Concerning the "applicability" of his research, one should keep in mind that the development of technological applications takes some time. The endeavor of fundamental research also doesn't only lead to direct applications of its findings but in doing research on the forefront of knowledge triggers technological developments itself. An experimental colleague of mine, e.g., who is involved in research on heavy ions and who's among other things developing ideas for detectors to measure heavy-flavor mesons got a research grant about the application of the detector technology he uses in medicine.

Of course, very fundamental questions of the past, which were solved in basic research led finally to all the technological convenience we have today. A little mathematical glitch in the then known theory of electromagnetism lead Maxwell to the introduction of an innocently looking term (the socalled "displacement current") into the equations of motion of the electromagnetic field (which was an idea by the experimentalist Faraday around the same time). This little term literally lead to a revolution in both pure science, because it predicted electromagnetic waves and lead to the technological development to create them and finally to wireless communication, radio, etc.

But this was not the end of the story but the beginning of what's now called "modern physics". The electromagnetic theory enabled physicists and engineers to develop a lot of technology that finally lead to the discovery of the inner structure of matter (beginning with the discovery of the electron by J.J. Thomson, atomic nuclei, the strucure of atoms, radioactivity, X rays,...). This opened a can of worms in terms of the failure of what's now called "classical physics". Around 1900 many physicists thought the story is over: Classical physics, including mechanics, electromagnetics, and thermodynamics are the "theory of everything". There were "little clouds", particularly in thermodynamics, where the classical models didn't work, but one believed that this is solved easily. Now we know that was a completely wrong expectation, and quantum theory was needed to resolve these problems. Similarly the incompatibility of Maxwell's electrodynamics with the Galilean space-time structure and the lack of any indications for the implied existence of a preferred frame of reference lead to the discovery of special and finally general relativity.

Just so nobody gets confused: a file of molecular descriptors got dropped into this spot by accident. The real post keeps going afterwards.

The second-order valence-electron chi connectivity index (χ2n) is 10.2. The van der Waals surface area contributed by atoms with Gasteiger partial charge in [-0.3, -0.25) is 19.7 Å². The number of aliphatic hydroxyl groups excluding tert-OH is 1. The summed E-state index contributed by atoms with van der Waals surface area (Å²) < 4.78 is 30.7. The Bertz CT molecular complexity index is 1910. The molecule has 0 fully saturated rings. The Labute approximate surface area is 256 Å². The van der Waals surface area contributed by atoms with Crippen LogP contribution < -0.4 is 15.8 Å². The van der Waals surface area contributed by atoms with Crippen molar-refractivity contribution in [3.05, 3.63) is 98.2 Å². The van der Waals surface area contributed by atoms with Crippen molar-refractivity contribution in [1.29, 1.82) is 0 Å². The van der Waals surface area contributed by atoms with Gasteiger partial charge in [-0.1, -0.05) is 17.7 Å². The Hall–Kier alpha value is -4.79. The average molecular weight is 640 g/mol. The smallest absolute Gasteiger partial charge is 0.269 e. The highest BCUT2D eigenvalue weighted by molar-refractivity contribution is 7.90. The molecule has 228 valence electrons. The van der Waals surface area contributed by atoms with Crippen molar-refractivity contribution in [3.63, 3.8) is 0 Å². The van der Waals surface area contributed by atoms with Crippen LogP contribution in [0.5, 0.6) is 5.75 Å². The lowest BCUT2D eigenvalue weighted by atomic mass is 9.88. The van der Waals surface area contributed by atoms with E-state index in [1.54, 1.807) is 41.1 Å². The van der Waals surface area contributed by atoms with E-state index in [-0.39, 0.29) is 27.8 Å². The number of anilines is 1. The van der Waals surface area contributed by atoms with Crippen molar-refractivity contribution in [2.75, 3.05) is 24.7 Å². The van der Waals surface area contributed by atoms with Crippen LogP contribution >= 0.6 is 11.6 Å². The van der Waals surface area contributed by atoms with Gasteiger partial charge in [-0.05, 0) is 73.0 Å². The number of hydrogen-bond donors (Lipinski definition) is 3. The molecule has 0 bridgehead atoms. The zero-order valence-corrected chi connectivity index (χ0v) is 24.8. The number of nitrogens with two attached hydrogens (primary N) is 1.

Quantum theory lead to an immense progress also in technological applications. The entire semiconductor industry, including transistors and ICs, upon which our modern computer technology is based (leading to the miracle that I can write this little posting and spread it all over the world with nearly the speed of light). Another pillar of computer technology is of course quite formal mathematics (Boolean algebra, algorithms, and all that).

The idea of many politicians and economists that today's basic research is only justified when it brings some applications making money in some years is flawed and dangerous. Giving up fundamental reserach on such grounds would lead to a freezing of the technological standard at best. It could be even worse: If you don't foster fundamental research, one day you'll lack all the "nerds" needed to even keep the technological standard as it is now, let alone to discover new things leading to new inventions, etc.!
Thanks for taking your time making that great post! So much information, I'll have to read it a couple of times to let it sink in :)

What you said in the end is something I havent thought of at all, but it's so true..
 
  • #13
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sacred knowledge of vibration.
Do you really need anything more than that to sense horse manure?
 
  • #14
ZapperZ
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Ok then I'll try to be more precise next time.